With just one evening left in Gozo, the group had decided to spend it in a very special way. We’d all loved the walk to the ex-Azure Window at sunset the night before, and asked if we could walk down there again. Not to get a boat trip this time, but just to paddle, watch the sun go down completely this time. Jana, the yoga teacher, had kindly agreed to escort us down the cliffs this time, and off we went.
Did I secretly hope that André might just propose given a second chance at it? Of course I hoped. I hope he does every day – whether we are standing on the Bridge of Sighs in Venice or in the loo roll section of Tescos. That’s the hopeful romantic I am and always will be I guess. But did I think he would? – No. If I’m honest, I know deep down he just doesn’t want to and I don’t want him to ask me if he doesn’t want to. So, I just resigned myself to enjoying the romance of the full sunset this time with the man I love and our new friends.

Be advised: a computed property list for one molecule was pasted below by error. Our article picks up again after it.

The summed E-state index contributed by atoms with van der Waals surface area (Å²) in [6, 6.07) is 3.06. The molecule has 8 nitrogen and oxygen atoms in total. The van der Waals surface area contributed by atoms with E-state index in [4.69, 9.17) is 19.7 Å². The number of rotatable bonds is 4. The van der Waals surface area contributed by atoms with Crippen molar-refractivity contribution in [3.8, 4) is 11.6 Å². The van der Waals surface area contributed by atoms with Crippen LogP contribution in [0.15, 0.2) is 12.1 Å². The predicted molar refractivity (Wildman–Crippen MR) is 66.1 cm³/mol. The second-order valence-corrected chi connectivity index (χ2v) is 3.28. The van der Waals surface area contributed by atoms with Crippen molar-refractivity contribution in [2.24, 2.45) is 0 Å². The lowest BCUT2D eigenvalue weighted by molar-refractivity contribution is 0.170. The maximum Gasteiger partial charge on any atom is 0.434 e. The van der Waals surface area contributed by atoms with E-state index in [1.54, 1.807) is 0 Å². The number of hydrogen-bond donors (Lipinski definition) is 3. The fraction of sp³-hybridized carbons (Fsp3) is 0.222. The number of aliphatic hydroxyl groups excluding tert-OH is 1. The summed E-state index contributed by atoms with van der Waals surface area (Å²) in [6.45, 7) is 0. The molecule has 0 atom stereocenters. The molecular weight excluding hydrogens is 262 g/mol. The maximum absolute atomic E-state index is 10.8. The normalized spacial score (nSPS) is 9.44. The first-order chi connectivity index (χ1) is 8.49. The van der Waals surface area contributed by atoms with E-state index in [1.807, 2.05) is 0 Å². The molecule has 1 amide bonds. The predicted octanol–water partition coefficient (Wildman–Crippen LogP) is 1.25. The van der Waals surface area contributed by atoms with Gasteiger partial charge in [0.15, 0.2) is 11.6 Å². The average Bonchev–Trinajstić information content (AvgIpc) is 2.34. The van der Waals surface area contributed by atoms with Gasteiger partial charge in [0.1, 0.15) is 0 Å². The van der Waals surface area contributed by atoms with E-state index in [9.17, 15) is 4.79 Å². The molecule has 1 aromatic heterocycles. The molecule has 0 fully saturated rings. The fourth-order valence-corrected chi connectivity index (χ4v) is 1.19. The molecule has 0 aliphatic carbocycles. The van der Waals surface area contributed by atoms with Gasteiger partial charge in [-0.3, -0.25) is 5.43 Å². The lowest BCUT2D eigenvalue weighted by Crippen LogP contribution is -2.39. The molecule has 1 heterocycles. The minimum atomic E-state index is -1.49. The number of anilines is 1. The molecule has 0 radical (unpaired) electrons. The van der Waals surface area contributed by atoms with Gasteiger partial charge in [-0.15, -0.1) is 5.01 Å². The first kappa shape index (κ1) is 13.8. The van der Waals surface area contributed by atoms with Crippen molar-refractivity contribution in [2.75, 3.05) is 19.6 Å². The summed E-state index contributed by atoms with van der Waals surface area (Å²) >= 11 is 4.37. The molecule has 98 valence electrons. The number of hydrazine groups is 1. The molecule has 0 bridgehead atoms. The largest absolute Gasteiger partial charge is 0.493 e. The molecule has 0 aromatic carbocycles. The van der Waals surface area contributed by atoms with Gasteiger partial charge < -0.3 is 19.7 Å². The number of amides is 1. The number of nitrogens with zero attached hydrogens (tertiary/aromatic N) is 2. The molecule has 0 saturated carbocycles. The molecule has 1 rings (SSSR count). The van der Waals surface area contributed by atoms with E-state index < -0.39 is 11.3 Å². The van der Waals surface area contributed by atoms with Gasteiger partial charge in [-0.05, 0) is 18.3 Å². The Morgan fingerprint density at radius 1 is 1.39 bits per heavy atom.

But getting to the water’s edge, the group split into two sections – half going down to a pool area to paddle and half lingering by the rocks. Through crossed wires, Andre and I ended up going in different directions with me thinking he was going to join us and vice versa. So I sat on a little boat jetty, legs dangled into the cool sea, paddling and chatting with Stephanie, and other new friends about life, love and everything. I told ‘the story’ of why the Azure Window was so important to me to the group, and we all laughed. And laughing really does help it hurt less, so I don’t mind the laughter at all. It is kind of funny. I can see my own pathos. And Stephanie shared more laughter with me with the tale of her marriage, where she was groped by the drunken Elvis impersonator who walked her down the aisle at her Las Vegas wedding. And then had me in fits of giggles with her suggestion that I start a new blog all about the romantic places where André has either turned me down or failed to propose to me. Paris, Venice, Rhodes, Gozo….it could be the world’s best failed-romantic travel blog. I wondered if I could even get travel companies to sponsor me to go to their most fabulous romantic locations and test the theory that nothing short of hell freezing over could make my man change his mind about marriage. And the thought of something funny and positive coming out of my daft little broken dream tickled me immensely. So expect that blog to happen any day soon. Every cloud and all that…